Google has been fined 1.36bn rupees (£15.2m; $21.2m) by India’s Competition Commission of India (CCI) for abusing its dominance in the country. Based on findings of contraventions against Google, CCI imposed the penalty after taking into account its revenue from its India operations only.
Users searching flight details were directed to Google’s own flight search page, the Competition Commission of India found.
Rival businesses were disadvantaged by that “search bias”, the regulator said.
In its 190-page report, the CCI found that the company had abused its dominant position, causing harm to both its competitors and Google users.
The CCI in its order noted that the allegations against Google in respect of search results essentially centred around design of Search Engine Result Page (SERP). Exhibiting a self-imposed regulatory forbearance from scrutinizing product designs in ascertaining anti-trust violations, CCI noted in its order that product design is an important and integral dimension of competition, undue intervention in designs of SERP can affect legitimate product improvements. CCI further observed in its order that Google, being the gateway to the internet for a vast majority of internet users due to its dominance in the online web search market, is under an obligation to discharge its special responsibility.
In this backdrop, CCI found prominent display of Commercial Flight Unit by Google on Search Engine Result Page (SERP) with link to Google’s specialised search options/ services (Flight) in contravention of the provisions of Section 4(2)(a)(i) of the Act. CCI noted in its order that Google through its search design has not only placed its commercial flight unit at a prominent position on SERP, it has also allocated disproportionate real estate thereof to such units to the disadvantage of verticals trying to gain market access.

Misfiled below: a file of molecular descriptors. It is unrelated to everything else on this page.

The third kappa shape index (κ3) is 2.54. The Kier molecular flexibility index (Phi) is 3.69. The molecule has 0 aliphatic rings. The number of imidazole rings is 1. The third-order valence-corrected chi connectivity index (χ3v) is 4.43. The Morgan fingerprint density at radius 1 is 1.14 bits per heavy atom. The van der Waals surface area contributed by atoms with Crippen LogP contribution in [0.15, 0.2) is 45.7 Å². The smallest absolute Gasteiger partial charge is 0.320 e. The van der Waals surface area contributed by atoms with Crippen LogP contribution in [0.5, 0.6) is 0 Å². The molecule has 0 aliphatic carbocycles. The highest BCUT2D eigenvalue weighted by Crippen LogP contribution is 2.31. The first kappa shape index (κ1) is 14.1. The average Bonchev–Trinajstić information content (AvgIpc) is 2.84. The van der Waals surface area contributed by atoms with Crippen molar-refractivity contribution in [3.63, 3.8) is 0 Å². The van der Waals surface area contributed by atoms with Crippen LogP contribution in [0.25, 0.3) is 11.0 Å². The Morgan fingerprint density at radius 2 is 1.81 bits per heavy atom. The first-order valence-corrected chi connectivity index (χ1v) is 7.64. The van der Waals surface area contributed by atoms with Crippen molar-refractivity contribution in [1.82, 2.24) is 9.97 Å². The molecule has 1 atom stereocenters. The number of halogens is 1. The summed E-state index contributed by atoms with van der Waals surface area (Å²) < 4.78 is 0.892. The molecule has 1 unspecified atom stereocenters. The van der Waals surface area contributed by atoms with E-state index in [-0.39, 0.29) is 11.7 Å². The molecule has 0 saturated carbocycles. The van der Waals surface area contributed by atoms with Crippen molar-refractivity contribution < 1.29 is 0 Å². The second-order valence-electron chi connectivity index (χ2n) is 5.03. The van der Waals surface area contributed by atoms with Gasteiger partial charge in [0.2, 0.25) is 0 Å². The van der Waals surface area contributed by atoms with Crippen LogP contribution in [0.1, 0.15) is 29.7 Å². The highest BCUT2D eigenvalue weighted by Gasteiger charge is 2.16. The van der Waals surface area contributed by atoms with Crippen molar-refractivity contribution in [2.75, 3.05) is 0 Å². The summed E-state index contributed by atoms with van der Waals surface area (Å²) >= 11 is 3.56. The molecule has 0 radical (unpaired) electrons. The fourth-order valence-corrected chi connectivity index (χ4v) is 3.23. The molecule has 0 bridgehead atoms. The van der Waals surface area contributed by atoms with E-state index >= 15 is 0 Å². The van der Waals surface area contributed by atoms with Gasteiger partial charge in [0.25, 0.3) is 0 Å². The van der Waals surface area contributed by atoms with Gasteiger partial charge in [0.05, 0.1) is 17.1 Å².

Besides, it was also found that Google has provided a further link in such commercial units which leads users to its specialised search result page (Google Flight) resulting into unfair imposition upon the users of general search services as well.
The ruling was prompted by a complaint filed in 2012 by Indian matchmaking website, Bharat Matrimony and a consumer protection group.
The CCI also noted in the order that ranking of Universal Results prior to 2010 were pre-determined to trigger at the 1st, 4th or 10th position on the SERP instead of by their relevance. Such practice of Google was unfair to the users and was found to be in contravention of the provisions of Section 4(2)(a)(i) of the Act. However, CCI noted in its order that since October, 2010, Google has made display of such results on free floating basis. Accordingly, taking Google’s submission on record, CCI refrained from
issuing any cease order and only directed Google to desist from such a practice in future.
The CCI has also observed in its order that Google was leveraging its dominance in the market for online general web search, to strengthen its position in the market for online syndicate search services. The competitors were denied access to the online search syndication services market due to such a conduct.
However, CCI did not find any contravention in respect of Google’s specialised search design (OneBoxes), AdWords, online intermediation and distribution agreements.
Google said it was “always focused on innovating to support the evolving needs of our users”.
The fine equates to about 5% of Google’s average annual revenues in India. Google will need to deposit the fine within 60 days.